Hetherington has been a member of a variety of Boards, including the Board of ABR, and was a judge for the 2006, 2007 and 2008 ABR poetry prizes and the 2007 CAL/ABR Calibre Essay Prize. He was a member of the steering committee that established the ACT Writers Centre (1994-95) and Chair of the inaugural ACT Writers Centre’s Committee of Management (1995-98). He is a former Deputy Chair of the ACT's Word Festival (1993-95) and has served on the ACT Cultural Council’s Literature Committee (1998; 2002). He was Chair of the ACT’s Festival Fund Committee, overseeing the funding process for the ACT’s major annual program of festivals (2003-06; 2008) and Chair of the ACT Public Art Expert Advisory Panel, the ACT Government’s principal advisory body on public art (2006-11). In 2005 he was appointed Chair of the ACT Cultural Council, the ACT Government’s principal advisory body on the arts (2005-13). For four years he was the ACT member of the National Liaison Group for the Australian Poetry Centre (2007-10). He has also served on the boards of Belconnen Arts Centre (2012-15) and Manning Clark House (2011-), where he has been Deputy Chair since 2013.
As of 2017, Hetherington has published 11 volumes of poetry (and, more recently, prose poetry), including a verse novel, Blood and Old Belief, and five chapbooks. He has won or been shortlisted for numerous poetry awards in Australia and internationally. He founded the international Prose Poetry Group in 2013 as one of IPSI’s activities and has collaborated on creative and scholarly projects with a number of writers and academics including Jen Webb, Anita Fitton, Antonia Pont, Rachel Robertson, David McCooey, Cassandra Atherton, and Phil Day.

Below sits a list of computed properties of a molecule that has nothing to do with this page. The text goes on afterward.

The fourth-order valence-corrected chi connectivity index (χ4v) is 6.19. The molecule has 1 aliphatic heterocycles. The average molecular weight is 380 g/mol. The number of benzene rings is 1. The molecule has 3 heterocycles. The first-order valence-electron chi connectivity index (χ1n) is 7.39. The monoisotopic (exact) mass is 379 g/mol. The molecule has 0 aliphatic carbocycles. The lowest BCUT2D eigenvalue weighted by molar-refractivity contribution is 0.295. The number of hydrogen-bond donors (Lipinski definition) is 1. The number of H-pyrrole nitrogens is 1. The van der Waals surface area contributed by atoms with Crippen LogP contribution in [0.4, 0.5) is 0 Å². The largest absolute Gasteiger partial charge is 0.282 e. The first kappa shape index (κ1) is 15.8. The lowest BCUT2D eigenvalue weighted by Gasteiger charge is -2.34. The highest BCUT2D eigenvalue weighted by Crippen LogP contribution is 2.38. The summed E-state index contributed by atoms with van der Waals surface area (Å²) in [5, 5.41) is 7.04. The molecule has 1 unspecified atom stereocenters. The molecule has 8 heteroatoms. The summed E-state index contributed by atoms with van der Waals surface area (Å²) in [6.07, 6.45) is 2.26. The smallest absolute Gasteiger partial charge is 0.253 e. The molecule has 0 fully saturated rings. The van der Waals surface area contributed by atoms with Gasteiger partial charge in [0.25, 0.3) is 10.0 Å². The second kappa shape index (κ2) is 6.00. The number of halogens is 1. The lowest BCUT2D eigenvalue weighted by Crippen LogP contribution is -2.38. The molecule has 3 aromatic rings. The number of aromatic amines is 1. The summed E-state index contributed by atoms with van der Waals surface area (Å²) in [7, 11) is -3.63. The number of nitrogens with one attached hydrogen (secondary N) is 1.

Paul Kane has written: 'One of the first things one notices about Hetherington's poetry is the confluence of form and manner: his poems incline to classical verse schemes - sonnets, quatrains, balanced stanzas - while his style is similarly lucid in voice, diction and image. This felicitous combination gives his poems the feel of poise, intelligence, grace and finish'.
'"In this expansive and exciting collection Hetherington moves with power and grace through an impressive range of form and content. The poems burst with tense and detailed images shot through with meditations on grief absence and hope. The work in Burnt Umber is always controlled and full of colour. Here is a poet at the height of his powers singing what it means to be alive." - Professor Nigel McLoughlin, University of Gloucestershire
'"Somehow this collection landed seamlessly each section each page each poem aligned perfectly. Burnt Umber is a collection of precision and clarity and handstitched joy." - Professor Andrew Melrose, Winchester University' (Publication summary)